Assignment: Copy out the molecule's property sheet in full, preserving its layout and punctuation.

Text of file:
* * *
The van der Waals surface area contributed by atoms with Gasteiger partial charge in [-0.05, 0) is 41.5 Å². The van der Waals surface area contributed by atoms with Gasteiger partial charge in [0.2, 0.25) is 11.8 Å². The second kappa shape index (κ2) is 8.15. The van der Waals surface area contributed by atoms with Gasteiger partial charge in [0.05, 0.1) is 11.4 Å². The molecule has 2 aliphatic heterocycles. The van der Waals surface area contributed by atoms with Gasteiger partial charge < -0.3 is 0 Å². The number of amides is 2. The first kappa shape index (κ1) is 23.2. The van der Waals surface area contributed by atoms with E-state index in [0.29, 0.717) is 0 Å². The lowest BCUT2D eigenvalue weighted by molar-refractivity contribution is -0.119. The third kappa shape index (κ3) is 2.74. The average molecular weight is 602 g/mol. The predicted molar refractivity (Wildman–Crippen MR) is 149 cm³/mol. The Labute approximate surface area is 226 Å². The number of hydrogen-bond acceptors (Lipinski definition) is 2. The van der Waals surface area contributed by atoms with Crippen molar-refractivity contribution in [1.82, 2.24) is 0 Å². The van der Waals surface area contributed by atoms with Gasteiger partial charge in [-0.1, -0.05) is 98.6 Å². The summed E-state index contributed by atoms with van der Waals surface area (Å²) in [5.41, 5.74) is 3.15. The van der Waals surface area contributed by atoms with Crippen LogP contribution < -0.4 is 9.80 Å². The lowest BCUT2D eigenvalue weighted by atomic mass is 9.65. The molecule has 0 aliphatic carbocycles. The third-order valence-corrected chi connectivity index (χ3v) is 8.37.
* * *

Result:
The van der Waals surface area contributed by atoms with Gasteiger partial charge in [-0.05, 0) is 41.5 Å². The van der Waals surface area contributed by atoms with Gasteiger partial charge in [0.2, 0.25) is 11.8 Å². The second kappa shape index (κ2) is 8.15. The van der Waals surface area contributed by atoms with Gasteiger partial charge in [0.05, 0.1) is 11.4 Å². The molecule has 2 aliphatic heterocycles. The van der Waals surface area contributed by atoms with Gasteiger partial charge < -0.3 is 0 Å². The number of amides is 2. The first kappa shape index (κ1) is 23.2. The van der Waals surface area contributed by atoms with E-state index in [0.29, 0.717) is 0 Å². The lowest BCUT2D eigenvalue weighted by molar-refractivity contribution is -0.119. The third kappa shape index (κ3) is 2.74. The average molecular weight is 602 g/mol. The predicted molar refractivity (Wildman–Crippen MR) is 149 cm³/mol. The Labute approximate surface area is 226 Å². The number of hydrogen-bond acceptors (Lipinski definition) is 2. The van der Waals surface area contributed by atoms with Crippen molar-refractivity contribution in [1.82, 2.24) is 0 Å². The van der Waals surface area contributed by atoms with Gasteiger partial charge in [-0.1, -0.05) is 98.6 Å². The summed E-state index contributed by atoms with van der Waals surface area (Å²) in [5.41, 5.74) is 3.15. The van der Waals surface area contributed by atoms with Crippen LogP contribution < -0.4 is 9.80 Å². The lowest BCUT2D eigenvalue weighted by atomic mass is 9.65. The molecule has 0 aliphatic carbocycles. The third-order valence-corrected chi connectivity index (χ3v) is 8.37.